I have been reviewing lists of materials in our collection. In the next couple of weeks the Education collections and team are moving to a new library which has considerably less shelf space, so low-use items in our print collections will be relocated to an off-site store. Space is a valuable commodity at our campus.
One of the areas that has been getting a lot of attention is the reference collection. It has almost reached the end of its life-cycle, materials that were once in high demand are no longer used at all. The small collection of core resources that will come with us to the new library, will be stored in a compactus.
We have been slow to get started on the print deselection process in comparison to many other academics libraries and yet our eReference collections are strong. These pictures provide the answer, our management of the reference collection has been driven by the physical space.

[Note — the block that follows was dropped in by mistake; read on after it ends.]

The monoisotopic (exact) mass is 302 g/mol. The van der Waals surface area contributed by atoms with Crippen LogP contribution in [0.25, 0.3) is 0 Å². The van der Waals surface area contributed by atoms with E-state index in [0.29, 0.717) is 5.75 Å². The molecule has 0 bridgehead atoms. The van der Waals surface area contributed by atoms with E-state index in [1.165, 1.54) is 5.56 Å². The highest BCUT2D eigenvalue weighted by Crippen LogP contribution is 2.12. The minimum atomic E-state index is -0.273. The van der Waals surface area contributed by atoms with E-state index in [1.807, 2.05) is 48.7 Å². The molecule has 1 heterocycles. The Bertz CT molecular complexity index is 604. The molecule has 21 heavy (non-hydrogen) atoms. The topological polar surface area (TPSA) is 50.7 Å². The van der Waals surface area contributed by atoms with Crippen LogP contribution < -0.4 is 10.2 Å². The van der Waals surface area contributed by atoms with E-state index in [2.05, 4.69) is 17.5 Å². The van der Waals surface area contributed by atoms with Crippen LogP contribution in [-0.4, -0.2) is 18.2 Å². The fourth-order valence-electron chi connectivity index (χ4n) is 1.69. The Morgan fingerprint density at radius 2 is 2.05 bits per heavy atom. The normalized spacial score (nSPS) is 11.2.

This is the reference area in our existing library, the space was refurbished in 2008 and the architects nostalgically embraced the concept of the classic reading room. It is a successful space, during semester it is one of the most popular quiet work areas of the library. The shelves of books around the edges of the room create ambiance.
The Library currently houses the Education, Engineering and Science collections, however, once the education collection are relocated I suspect the shelves will be relatively bare. I wonder if the room will be redesigned and if it will remain a low technology zone.
Whilst I was checking the relocation list, I may have been slightly distracted by titles such as:
Ehrlich, E. (2002). The highly selective dictionary of golden adjectives for the extraordinarily literate. New York: HarperResource.
Holder, R. W., & Holder, R. W. (2002). How not to say what you mean: A dictionary of euphemisms. Oxford: Oxford University Press.
Laugesen, A. (2005). Diggerspeak: The language of Australians at war. South Melbourne, Vic: Oxford University Press.
Quinion, M. (2002). Ologies and isms: A dictionary of word beginnings and endings. Oxford: Oxford University Press.